Subject: bin/6774: dd(1) will not seek on raw disk devices
To: None <>
From: None <>
List: netbsd-bugs
Date: 01/09/1999 13:10:00
>Number:         6774
>Category:       bin
>Synopsis:       dd(1) will not seek on raw disk devices
>Confidential:   no
>Severity:       non-critical
>Priority:       low
>Responsible:    bin-bug-people (Utility Bug People)
>State:          open
>Class:          sw-bug
>Submitter-Id:   net
>Arrival-Date:   Sat Jan  9 05:20:00 1999
>Originator:     Dave Sainty
Dynamic Technology Services and Products Ltd (NZ)
>Release:        sup 30/12/98
	The man page for dd(1) states that:

     skip=n   Skip n blocks from the beginning of the input before copying.
              On input which supports seeks, a lseek(2) operation is used.

	However this is not the case, "dd bs=512 if=/dev/rwd0a skip=19338496
	count=1" takes a very long time.

In src/bin/dd/position.c:

	/* If not a character, pipe or tape device, try to seek on it. */
	if (!(in.flags & (ISCHR|ISPIPE|ISTAPE))) {
		if (lseek(in.fd, (off_t)in.offset * (off_t)in.dbsz, SEEK_CUR)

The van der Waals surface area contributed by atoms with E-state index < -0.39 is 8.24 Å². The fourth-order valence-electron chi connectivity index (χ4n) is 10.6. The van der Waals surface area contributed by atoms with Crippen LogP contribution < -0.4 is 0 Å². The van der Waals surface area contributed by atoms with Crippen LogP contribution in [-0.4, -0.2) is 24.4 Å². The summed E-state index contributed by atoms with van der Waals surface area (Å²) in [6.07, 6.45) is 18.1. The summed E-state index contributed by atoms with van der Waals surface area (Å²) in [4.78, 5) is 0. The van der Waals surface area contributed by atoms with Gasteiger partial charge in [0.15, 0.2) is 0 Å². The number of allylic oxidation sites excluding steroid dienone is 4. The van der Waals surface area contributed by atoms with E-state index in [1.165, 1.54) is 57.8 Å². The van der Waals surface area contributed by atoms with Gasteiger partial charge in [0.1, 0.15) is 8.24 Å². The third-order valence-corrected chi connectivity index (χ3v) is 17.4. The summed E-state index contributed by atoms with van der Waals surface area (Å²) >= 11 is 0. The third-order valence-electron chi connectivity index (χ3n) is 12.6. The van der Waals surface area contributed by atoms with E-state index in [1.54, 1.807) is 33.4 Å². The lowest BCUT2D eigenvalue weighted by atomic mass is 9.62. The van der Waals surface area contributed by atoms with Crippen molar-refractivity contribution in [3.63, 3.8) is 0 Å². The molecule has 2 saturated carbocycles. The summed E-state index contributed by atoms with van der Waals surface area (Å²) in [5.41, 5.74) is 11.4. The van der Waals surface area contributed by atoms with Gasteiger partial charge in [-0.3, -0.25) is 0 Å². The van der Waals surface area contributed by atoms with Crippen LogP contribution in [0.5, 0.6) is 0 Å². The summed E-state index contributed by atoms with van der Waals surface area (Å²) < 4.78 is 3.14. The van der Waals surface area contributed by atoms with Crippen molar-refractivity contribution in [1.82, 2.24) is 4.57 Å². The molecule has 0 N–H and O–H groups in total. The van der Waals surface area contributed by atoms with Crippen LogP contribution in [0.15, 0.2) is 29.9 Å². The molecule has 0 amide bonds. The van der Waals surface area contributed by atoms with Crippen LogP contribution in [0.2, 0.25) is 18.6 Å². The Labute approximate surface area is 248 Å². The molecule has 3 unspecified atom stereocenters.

== -1)
			err(1, "%s",;

This seems a trifle unfair on raw disk devices, just because they are a
character devices.  Perhaps instead it could actually try an lseek() and if it
fails revert to reading and ignoring the preceeding data.

Note that it already does this to decide whether it is a pipe or not...

static void
	IO *io;
	struct mtget mt;
	struct stat sb;

	if (fstat(io->fd, &sb))
		err(1, "%s", io->name);
	if (S_ISCHR(sb.st_mode))
		io->flags |= ioctl(io->fd, MTIOCGET, &mt) ? ISCHR : ISTAPE;
	else if (lseek(io->fd, (off_t)0, SEEK_CUR) == -1 && errno == ESPIPE)
		io->flags |= ISPIPE;		/* XXX fixed in 4.4BSD */

	time dd bs=512 if=/dev/rwd0a skip=19338496 count=1

	Note that elapsed time is very high.

	Actually trying an lseek() seems an appropriate fix.  It needs more
	investigation as to how to implement this (I'm not sure how often the
	function in position.c is called).

	If the concensus is that testing for seek capability by actually
	trying a lseek() is the right thing to do, I'm happy to make up a
System: NetBSD 1.3I NetBSD 1.3I (TEQUILA) #3: Tue Jan 5 01:00:19 NZDT 1999 i386